There is so much more in these stories than I can write about here (this post is far too long anyway).  I shall enjoy re-reading them in the future. They are so different from each other, probably reflecting the different periods of her life when they were written. And I can’t decide between Lady Susan and Sanditon which one I like best.

Appointment with Death by Agatha Christie

Agatha Christie’s Appointment with Death, set in the Middle East was first published in 1938 after her final pre-war visit to the area. It seemed right to read this book straight after I’d finished reading Come, Tell Me How You Live in which Agatha Christie wrote about her life on archaeological expeditions in Syria with her husband Max Mallowan.

The novel begins in Jerusalem where the Boyton family are sightseeing. There are two stepsons, one is married, a daughter and a step daughter. Mrs Boynton is a malignant and malicious tyrant who enjoyed exercising her power over her family, who all hated and yet obeyed her. Dr Gerard, a French psychologist, also a tourist remarks that

… she rejoices in the infliction of pain – mental pain, mind you, not physical. That is very much rarer and very much more difficult to deal with. She likes to have control of other human beings and she likes to make them suffer.

The Boyntons and Dr Gerard travel on through the Judean desert to Petra. Also in the group are Jonathan Cope, a family friend, Sarah King, a newly qualified doctor, Lady Westholme, a member of Parliament and Miss Annabel Pierce, a former nursery governess. The beginning of the book is taken up with relating their journey to Petra and the complicated relationships between the characters. It comes to a climax when Mrs Boynton is found dead.

The remainder of the book covers the investigation into her death. Colonel Carbury is in charge and although it appears that Mrs Boynton, who suffered from heart trouble had died overcome by the heat and strain of travelling, he is not satisfied and he has an idea that the family killed her. He enlists the help of Hercule Poirot, who was also in Jerusalem at the same time as the Boyntons and had overheard part of a conversation, ‘You do see, don’t you, that she’s got to be killed.’ He was sure he would recognise that voice again – and he did.

Poirot is his usual confident (arrogant) self, convinced he can solve the mystery and he does through questions, analysis and psychological reasoning. I didn’t work it out myself though.

This is a quick, easy read, with a lot of dialogue in a relatively short book (less than 200 pages). I enjoyed it, although it’s not one of my favourite Agatha Christie books.

I’m including it in Bev’s Color Coded Challenge as the main colour of the cover of my copy is brown. It’s one of the remaining few novels I have left to read for Kerrie’s Agatha Christie Reading Challenge.

Fresh from the Country by Miss Read

Fresh from the countryI loved Miss Read’s Fairacre and Thrush Green novels when I read them years ago.  ‘Miss Read’ is a pseudonym for Dora Jessie Saint (1913 – 2012) who wrote over 30 gentle books of English country and village life  for adults and children.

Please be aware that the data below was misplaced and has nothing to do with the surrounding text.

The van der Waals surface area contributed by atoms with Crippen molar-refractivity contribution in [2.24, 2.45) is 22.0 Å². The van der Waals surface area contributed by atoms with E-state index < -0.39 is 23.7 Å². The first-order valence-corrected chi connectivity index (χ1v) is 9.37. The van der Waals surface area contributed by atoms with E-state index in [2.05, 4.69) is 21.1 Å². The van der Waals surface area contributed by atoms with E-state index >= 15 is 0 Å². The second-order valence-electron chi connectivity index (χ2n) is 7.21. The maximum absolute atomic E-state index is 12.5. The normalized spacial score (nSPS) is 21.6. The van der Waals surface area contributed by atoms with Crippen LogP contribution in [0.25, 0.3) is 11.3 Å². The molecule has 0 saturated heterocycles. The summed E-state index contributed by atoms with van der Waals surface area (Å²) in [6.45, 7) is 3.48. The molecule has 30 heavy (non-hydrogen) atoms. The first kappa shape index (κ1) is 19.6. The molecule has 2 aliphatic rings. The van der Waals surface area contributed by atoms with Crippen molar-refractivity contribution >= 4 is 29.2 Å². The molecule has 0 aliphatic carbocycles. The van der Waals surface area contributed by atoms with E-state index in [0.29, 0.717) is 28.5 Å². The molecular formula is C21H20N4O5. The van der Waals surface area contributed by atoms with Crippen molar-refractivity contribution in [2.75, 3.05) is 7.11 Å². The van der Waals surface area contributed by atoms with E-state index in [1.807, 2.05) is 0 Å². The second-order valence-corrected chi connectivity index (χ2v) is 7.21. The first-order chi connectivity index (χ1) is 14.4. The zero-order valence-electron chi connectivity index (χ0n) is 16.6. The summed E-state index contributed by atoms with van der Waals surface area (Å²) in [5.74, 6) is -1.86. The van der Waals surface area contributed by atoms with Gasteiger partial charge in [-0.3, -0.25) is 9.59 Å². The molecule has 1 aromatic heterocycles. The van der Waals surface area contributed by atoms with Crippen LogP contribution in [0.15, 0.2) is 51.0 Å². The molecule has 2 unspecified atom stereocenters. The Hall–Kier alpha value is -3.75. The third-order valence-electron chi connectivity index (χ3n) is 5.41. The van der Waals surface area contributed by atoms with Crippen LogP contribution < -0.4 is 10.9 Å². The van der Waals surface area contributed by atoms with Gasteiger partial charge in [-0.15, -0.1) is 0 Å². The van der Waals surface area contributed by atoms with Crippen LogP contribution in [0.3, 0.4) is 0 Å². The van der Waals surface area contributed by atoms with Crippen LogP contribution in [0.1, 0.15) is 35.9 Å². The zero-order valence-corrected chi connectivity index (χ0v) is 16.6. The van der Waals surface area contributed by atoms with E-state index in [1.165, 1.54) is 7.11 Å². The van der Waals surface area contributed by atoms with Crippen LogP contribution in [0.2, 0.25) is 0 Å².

Set in the 1950s, Fresh from the Country is a stand-alone novel telling the story of Anna Lacey, a newly qualified teacher, as she spends her first year teaching in Elm Hill, a new suburb in London. It is a little disappointing, because although Miss Read successfully conveys Anna’s  dislike of the new suburb in comparison to her love of life in the countryside where she grew up, I found it a bit over done and dispiriting and the comparison is repeated several times in different ways throughout the book.

But there are some lovely descriptions of the everyday lives of the teachers and children at Elm Hill school in this book alongside some interesting comparisons between town and country. One example is the ‘flabby wrapped slices of bread‘ her landlady provides compared to the ‘fat cottage loaves with a generous dimple in their crusty tops‘. Another example, a ‘wild lovely bouquet’ of ‘sprays of bright yellow hornbeam and rose hips‘ compared to ‘faded artificial daffodils‘. Anna decides that the difference between her home and her lodgings in town is that ‘one was genuine, wholesome and homely – the real thing‘. The other was ‘false and artificial.

Despite my slight disappointment I did like this book, which transported me back to the 1950s, when children were taught in large classes and the pace of life was slower than today. It was a bit disconcerting to read that Anna enjoyed smoking, but then the dangers of cigarettes were not emphasised in those days and many people did smoke.

There are interesting comments on enjoying the simple pleasures of life, on the nature of happiness, the virtues of truthfulness and neighbourliness, being useful in the community and how ambition is a

… two-edged weapon which ‘could provide a motive, an interest, a spur. It could be the means of living in a perpetual state of hope. … But, on the other hand it could lead to self-aggrandisement and self-deception.’ (page 107)

By the end of the year Anna feels more settled at the school. She is looking forward to moving out of Mrs Flynn’s house to more comfortable lodgings with the hospitable and friendly Mrs Armstrong. But she thought that  in the ‘misty future there might be a country school‘ and a ‘little house of her own set in quiet fields’. I don’t think that Miss Read wrote any more books about Anna, but I like to think that a little village school did materialise for her.